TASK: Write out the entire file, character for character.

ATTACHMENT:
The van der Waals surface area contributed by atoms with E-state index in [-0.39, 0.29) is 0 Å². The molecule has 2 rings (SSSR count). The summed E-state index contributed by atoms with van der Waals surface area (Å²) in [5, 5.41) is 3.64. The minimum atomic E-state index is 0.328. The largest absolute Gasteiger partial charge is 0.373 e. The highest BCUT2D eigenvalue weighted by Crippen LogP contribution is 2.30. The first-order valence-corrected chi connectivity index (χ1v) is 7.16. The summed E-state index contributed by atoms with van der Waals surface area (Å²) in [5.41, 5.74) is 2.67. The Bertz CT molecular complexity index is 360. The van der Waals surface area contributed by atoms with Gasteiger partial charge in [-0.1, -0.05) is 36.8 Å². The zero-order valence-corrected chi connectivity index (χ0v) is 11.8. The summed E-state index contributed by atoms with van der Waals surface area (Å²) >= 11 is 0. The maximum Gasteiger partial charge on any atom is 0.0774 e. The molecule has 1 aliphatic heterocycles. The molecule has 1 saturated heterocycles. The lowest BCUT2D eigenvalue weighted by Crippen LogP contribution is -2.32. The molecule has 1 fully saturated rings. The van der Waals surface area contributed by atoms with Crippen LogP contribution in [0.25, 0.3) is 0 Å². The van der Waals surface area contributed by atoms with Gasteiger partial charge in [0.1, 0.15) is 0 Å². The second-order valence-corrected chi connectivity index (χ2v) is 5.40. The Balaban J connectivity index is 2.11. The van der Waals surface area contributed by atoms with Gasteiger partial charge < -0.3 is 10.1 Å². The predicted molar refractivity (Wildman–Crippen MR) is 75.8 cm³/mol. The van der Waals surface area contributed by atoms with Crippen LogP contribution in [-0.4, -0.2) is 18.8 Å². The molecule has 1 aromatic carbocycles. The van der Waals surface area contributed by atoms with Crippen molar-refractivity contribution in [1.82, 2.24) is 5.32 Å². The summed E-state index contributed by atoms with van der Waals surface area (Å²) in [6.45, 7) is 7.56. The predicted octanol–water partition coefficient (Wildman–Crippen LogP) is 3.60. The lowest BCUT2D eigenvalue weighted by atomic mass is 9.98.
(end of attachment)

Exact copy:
The van der Waals surface area contributed by atoms with E-state index in [-0.39, 0.29) is 0 Å². The molecule has 2 rings (SSSR count). The summed E-state index contributed by atoms with van der Waals surface area (Å²) in [5, 5.41) is 3.64. The minimum atomic E-state index is 0.328. The largest absolute Gasteiger partial charge is 0.373 e. The highest BCUT2D eigenvalue weighted by Crippen LogP contribution is 2.30. The first-order valence-corrected chi connectivity index (χ1v) is 7.16. The summed E-state index contributed by atoms with van der Waals surface area (Å²) in [5.41, 5.74) is 2.67. The Bertz CT molecular complexity index is 360. The van der Waals surface area contributed by atoms with Gasteiger partial charge in [-0.1, -0.05) is 36.8 Å². The zero-order valence-corrected chi connectivity index (χ0v) is 11.8. The summed E-state index contributed by atoms with van der Waals surface area (Å²) >= 11 is 0. The maximum Gasteiger partial charge on any atom is 0.0774 e. The molecule has 1 aliphatic heterocycles. The molecule has 1 saturated heterocycles. The lowest BCUT2D eigenvalue weighted by Crippen LogP contribution is -2.32. The molecule has 1 fully saturated rings. The van der Waals surface area contributed by atoms with Crippen LogP contribution in [0.25, 0.3) is 0 Å². The van der Waals surface area contributed by atoms with Gasteiger partial charge in [0.1, 0.15) is 0 Å². The second-order valence-corrected chi connectivity index (χ2v) is 5.40. The Balaban J connectivity index is 2.11. The van der Waals surface area contributed by atoms with Gasteiger partial charge < -0.3 is 10.1 Å². The predicted molar refractivity (Wildman–Crippen MR) is 75.8 cm³/mol. The van der Waals surface area contributed by atoms with Crippen LogP contribution in [-0.4, -0.2) is 18.8 Å². The molecule has 1 aromatic carbocycles. The van der Waals surface area contributed by atoms with Crippen molar-refractivity contribution in [1.82, 2.24) is 5.32 Å². The summed E-state index contributed by atoms with van der Waals surface area (Å²) in [6.45, 7) is 7.56. The predicted octanol–water partition coefficient (Wildman–Crippen LogP) is 3.60. The lowest BCUT2D eigenvalue weighted by atomic mass is 9.98.